(ii) Sedov evolution. Kes 41 has been shown to be surrounded by molecular gas of density – and H i gas of density . If the SNR follows the Sedov (1959) evolution in the dense ambient gas, and the hot gas temperature obtained from the X-ray spectral fit, , is taken to be the emission-measure weighted mean temperature, then the postshock temperature would be and the expansion velocity would be , where the mean atomic weight is used. The dynamic age would be (where is the mean radius), and the supernova explosion energy would be or , for ambient density (for H i gas) and (for molecular gas), respectively, where . Such estimates are highly unphysical, because the explosion energy is much higher than the canonical value . Moreover, the molecules in the surrounding molecular shell (§ 3.2.1) could not survive if the shell were swept up by the SNR shock, given the high shock velocity. Therefore, the assumption of Sedov evolution of Kes 41 in a uniform medium is problematic.
(iii) Evolution in radiative phase. The radiatively cooled rim is one of the scenarios invoked to explain the X-ray thermal composite morphology. If Kes 41 is not considered to be in a pre-existing cavity, then the radiative pressure-driven snowplow (PDS) stage begins at a radius (Cioffi et al., 1988) and an age , where and metallicity factor of order unity. If for the detected molecular gas, then and . Compared to the mean radius and the ionization age kyr, these estimates indicate that the SNR may have entered the radiative phase at an early time. In this scenario, the present velocity of the blast wave is (Cioffi et al., 1988; Chen & Slane, 2001), which would be for an ambient molecular gas with , where and are assumed for simplicity. With such a shock velocity, the molecular shell can plausibly be explained to be the material swept up by the SNR blast wave. The dynamic age of the remnant is thus given by (Cioffi et al., 1988; Chen & Slane, 2001), which yields for a preshock atom gas with or for a molecular gas with , respectively, where is adopted. The age estimates here, however, appear to be larger than the ionization age, – kyr.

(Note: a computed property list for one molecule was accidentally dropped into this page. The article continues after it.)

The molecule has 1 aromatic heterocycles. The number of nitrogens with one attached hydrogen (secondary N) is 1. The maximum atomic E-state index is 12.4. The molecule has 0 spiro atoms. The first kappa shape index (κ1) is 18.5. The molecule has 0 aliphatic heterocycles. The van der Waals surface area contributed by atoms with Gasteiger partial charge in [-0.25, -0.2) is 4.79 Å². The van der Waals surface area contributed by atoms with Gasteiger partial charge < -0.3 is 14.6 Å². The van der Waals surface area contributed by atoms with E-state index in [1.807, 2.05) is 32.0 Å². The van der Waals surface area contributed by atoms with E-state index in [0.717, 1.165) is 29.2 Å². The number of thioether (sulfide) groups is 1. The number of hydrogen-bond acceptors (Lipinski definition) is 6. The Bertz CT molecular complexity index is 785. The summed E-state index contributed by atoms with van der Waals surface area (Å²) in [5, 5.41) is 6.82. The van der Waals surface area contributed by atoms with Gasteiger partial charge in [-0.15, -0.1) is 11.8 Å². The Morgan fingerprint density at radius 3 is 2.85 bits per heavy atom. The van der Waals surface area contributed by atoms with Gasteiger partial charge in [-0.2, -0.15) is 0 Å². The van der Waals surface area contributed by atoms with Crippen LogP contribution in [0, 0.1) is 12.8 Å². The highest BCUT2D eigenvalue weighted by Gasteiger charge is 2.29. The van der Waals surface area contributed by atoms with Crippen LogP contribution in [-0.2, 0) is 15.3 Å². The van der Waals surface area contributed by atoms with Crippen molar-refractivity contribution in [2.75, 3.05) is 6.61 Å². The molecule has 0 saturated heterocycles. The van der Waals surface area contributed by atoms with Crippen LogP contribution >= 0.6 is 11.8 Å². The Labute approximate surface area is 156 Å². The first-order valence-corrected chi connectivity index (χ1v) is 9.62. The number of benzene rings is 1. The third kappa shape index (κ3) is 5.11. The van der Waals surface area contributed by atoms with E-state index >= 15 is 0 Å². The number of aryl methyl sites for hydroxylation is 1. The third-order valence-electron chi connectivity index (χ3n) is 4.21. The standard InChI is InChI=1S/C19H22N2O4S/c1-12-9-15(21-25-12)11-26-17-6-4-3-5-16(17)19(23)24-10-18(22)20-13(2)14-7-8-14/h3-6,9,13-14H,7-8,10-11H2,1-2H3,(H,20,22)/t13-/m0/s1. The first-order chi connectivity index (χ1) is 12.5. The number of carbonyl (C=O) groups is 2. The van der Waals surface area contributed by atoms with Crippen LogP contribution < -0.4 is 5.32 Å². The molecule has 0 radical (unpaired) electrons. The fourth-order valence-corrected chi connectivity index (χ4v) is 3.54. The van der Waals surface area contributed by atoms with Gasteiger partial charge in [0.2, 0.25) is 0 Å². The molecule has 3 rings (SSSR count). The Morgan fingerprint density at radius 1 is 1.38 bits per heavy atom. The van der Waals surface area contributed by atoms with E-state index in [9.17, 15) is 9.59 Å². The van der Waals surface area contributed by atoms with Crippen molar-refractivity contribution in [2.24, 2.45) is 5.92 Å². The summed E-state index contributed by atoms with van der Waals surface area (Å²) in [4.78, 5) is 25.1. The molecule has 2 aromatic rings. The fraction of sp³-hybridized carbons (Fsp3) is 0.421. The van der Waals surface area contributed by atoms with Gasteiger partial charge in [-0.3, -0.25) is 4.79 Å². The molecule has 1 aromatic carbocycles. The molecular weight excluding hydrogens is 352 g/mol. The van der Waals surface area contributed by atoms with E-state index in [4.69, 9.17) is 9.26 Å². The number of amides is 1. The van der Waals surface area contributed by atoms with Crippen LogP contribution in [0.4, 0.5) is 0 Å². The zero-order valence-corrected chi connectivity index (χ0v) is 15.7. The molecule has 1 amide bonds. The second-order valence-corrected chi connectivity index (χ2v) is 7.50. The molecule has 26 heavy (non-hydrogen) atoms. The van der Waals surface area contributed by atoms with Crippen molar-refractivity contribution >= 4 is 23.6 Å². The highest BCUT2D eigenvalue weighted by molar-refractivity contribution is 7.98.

(iv) Thermal conduction. Thermal conduction may play a role in shaping the centrally brightened thermal X-ray morphology of Kes 41 by lowering the temperature and increasing the density of the hot gas in the central portion. If the suppression of conduction by magnetic fields can be ignored, the conduction timescale of the hot gas inside the remnant is given by , where the conductivity is given by , with the Coulomb logarithm (Spitzer, 1962). The timescale would thus be – yr, shorter than the ionization age of the X-ray emitting gas.
(v) Cloudlet evaporation. As another popular scenario for thermal composites, cloudlet evaporation is possibly taking place in the remnant interior, since Kes 41 is evolving in an interstellar environment with molecular gas which is usually clumpy and dense clumps can be engulfed by the blast wave. In this case, hot gas with a mass up to – is mostly composed of evaporated gas. This mass is not high enough to substantially dilute the supernova ejecta of a few solar masses, and therefore the evaporation scenario may not be in conflict with the detected metal enrichment. Limited X-ray counts available in the archived observations prevent an estimate of the spatial distribution of such physical parameters as the temperature and density of the hot gas. Even the X-ray surface brightness shows severe asymmetry primarily due to the presence of two brightness peaks (§ 3.1.1), which also makes it difficult to locate the explosion center. All these factors hamper us from presenting a quantitative comparison between the observational properties and the evaporation effect predicted in the White & Long (1991) model.
4.2.2 Metal enrichment